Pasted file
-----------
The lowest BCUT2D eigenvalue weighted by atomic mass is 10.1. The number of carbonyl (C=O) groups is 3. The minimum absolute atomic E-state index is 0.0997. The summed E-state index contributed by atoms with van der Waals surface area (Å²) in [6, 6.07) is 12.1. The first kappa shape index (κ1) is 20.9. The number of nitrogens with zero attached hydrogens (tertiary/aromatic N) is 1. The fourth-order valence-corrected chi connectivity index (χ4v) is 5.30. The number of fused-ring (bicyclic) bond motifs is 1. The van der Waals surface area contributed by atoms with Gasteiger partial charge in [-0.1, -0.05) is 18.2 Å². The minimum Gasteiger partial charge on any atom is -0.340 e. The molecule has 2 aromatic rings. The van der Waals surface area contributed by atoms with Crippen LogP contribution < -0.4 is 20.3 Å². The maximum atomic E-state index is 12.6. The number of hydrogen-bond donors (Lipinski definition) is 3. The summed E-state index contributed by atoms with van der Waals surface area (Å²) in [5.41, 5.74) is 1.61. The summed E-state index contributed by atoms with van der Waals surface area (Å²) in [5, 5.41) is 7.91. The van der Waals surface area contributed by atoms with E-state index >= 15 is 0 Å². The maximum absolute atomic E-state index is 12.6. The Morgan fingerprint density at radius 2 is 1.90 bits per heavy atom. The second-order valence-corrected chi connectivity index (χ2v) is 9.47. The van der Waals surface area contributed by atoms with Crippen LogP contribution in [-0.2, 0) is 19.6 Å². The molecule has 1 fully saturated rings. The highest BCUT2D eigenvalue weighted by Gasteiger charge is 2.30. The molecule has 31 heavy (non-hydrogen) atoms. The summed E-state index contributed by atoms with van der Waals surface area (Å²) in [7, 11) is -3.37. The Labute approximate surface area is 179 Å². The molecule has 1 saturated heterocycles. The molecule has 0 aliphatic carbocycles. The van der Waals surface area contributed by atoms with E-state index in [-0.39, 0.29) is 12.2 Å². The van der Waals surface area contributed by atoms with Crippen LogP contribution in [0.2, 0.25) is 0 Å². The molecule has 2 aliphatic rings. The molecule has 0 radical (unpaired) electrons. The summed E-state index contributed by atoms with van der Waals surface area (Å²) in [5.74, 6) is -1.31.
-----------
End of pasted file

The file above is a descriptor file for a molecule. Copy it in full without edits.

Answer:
The lowest BCUT2D eigenvalue weighted by atomic mass is 10.1. The number of carbonyl (C=O) groups is 3. The minimum absolute atomic E-state index is 0.0997. The summed E-state index contributed by atoms with van der Waals surface area (Å²) in [6, 6.07) is 12.1. The first kappa shape index (κ1) is 20.9. The number of nitrogens with zero attached hydrogens (tertiary/aromatic N) is 1. The fourth-order valence-corrected chi connectivity index (χ4v) is 5.30. The number of fused-ring (bicyclic) bond motifs is 1. The van der Waals surface area contributed by atoms with Gasteiger partial charge in [-0.1, -0.05) is 18.2 Å². The minimum Gasteiger partial charge on any atom is -0.340 e. The molecule has 2 aromatic rings. The van der Waals surface area contributed by atoms with Crippen LogP contribution < -0.4 is 20.3 Å². The maximum atomic E-state index is 12.6. The number of hydrogen-bond donors (Lipinski definition) is 3. The summed E-state index contributed by atoms with van der Waals surface area (Å²) in [5.41, 5.74) is 1.61. The summed E-state index contributed by atoms with van der Waals surface area (Å²) in [5, 5.41) is 7.91. The van der Waals surface area contributed by atoms with E-state index >= 15 is 0 Å². The maximum absolute atomic E-state index is 12.6. The Morgan fingerprint density at radius 2 is 1.90 bits per heavy atom. The second-order valence-corrected chi connectivity index (χ2v) is 9.47. The van der Waals surface area contributed by atoms with Crippen LogP contribution in [-0.2, 0) is 19.6 Å². The molecule has 1 fully saturated rings. The highest BCUT2D eigenvalue weighted by Gasteiger charge is 2.30. The molecule has 31 heavy (non-hydrogen) atoms. The summed E-state index contributed by atoms with van der Waals surface area (Å²) in [7, 11) is -3.37. The Labute approximate surface area is 179 Å². The molecule has 1 saturated heterocycles. The molecule has 0 aliphatic carbocycles. The van der Waals surface area contributed by atoms with E-state index in [-0.39, 0.29) is 12.2 Å². The van der Waals surface area contributed by atoms with Crippen LogP contribution in [0.2, 0.25) is 0 Å². The molecule has 2 aliphatic rings. The molecule has 0 radical (unpaired) electrons. The summed E-state index contributed by atoms with van der Waals surface area (Å²) in [5.74, 6) is -1.31.